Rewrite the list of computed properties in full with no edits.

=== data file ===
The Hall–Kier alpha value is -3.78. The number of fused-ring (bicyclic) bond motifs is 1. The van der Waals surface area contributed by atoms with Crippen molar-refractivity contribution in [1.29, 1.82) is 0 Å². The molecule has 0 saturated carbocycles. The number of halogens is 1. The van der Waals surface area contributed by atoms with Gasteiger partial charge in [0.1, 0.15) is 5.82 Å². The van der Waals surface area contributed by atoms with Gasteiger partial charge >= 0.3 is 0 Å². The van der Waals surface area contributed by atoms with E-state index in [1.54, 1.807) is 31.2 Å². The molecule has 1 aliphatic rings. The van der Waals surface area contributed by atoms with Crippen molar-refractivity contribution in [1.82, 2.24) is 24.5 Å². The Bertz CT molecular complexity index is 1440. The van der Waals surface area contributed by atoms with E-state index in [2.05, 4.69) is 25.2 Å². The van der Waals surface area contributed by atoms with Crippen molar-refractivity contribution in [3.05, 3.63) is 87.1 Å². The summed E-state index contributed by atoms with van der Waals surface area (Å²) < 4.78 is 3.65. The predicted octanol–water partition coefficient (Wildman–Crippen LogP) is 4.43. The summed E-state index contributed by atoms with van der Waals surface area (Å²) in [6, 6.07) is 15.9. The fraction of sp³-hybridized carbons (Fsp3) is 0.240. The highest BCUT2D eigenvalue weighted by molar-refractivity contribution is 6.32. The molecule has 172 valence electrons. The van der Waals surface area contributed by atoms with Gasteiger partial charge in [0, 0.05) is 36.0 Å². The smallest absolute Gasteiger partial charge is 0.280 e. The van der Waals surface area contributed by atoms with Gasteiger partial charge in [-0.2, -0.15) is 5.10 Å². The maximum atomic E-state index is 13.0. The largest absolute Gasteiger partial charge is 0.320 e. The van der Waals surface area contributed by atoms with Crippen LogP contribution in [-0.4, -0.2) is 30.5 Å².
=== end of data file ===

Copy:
The Hall–Kier alpha value is -3.78. The number of fused-ring (bicyclic) bond motifs is 1. The van der Waals surface area contributed by atoms with Crippen molar-refractivity contribution in [1.29, 1.82) is 0 Å². The molecule has 0 saturated carbocycles. The number of halogens is 1. The van der Waals surface area contributed by atoms with Gasteiger partial charge in [0.1, 0.15) is 5.82 Å². The van der Waals surface area contributed by atoms with Gasteiger partial charge >= 0.3 is 0 Å². The van der Waals surface area contributed by atoms with E-state index in [1.54, 1.807) is 31.2 Å². The molecule has 1 aliphatic rings. The van der Waals surface area contributed by atoms with Crippen molar-refractivity contribution in [1.82, 2.24) is 24.5 Å². The Bertz CT molecular complexity index is 1440. The van der Waals surface area contributed by atoms with E-state index in [2.05, 4.69) is 25.2 Å². The van der Waals surface area contributed by atoms with Crippen molar-refractivity contribution in [3.05, 3.63) is 87.1 Å². The summed E-state index contributed by atoms with van der Waals surface area (Å²) < 4.78 is 3.65. The predicted octanol–water partition coefficient (Wildman–Crippen LogP) is 4.43. The summed E-state index contributed by atoms with van der Waals surface area (Å²) in [6, 6.07) is 15.9. The fraction of sp³-hybridized carbons (Fsp3) is 0.240. The highest BCUT2D eigenvalue weighted by molar-refractivity contribution is 6.32. The molecule has 172 valence electrons. The van der Waals surface area contributed by atoms with Gasteiger partial charge in [0, 0.05) is 36.0 Å². The smallest absolute Gasteiger partial charge is 0.280 e. The van der Waals surface area contributed by atoms with Gasteiger partial charge in [-0.2, -0.15) is 5.10 Å². The maximum atomic E-state index is 13.0. The largest absolute Gasteiger partial charge is 0.320 e. The van der Waals surface area contributed by atoms with Crippen LogP contribution in [-0.4, -0.2) is 30.5 Å².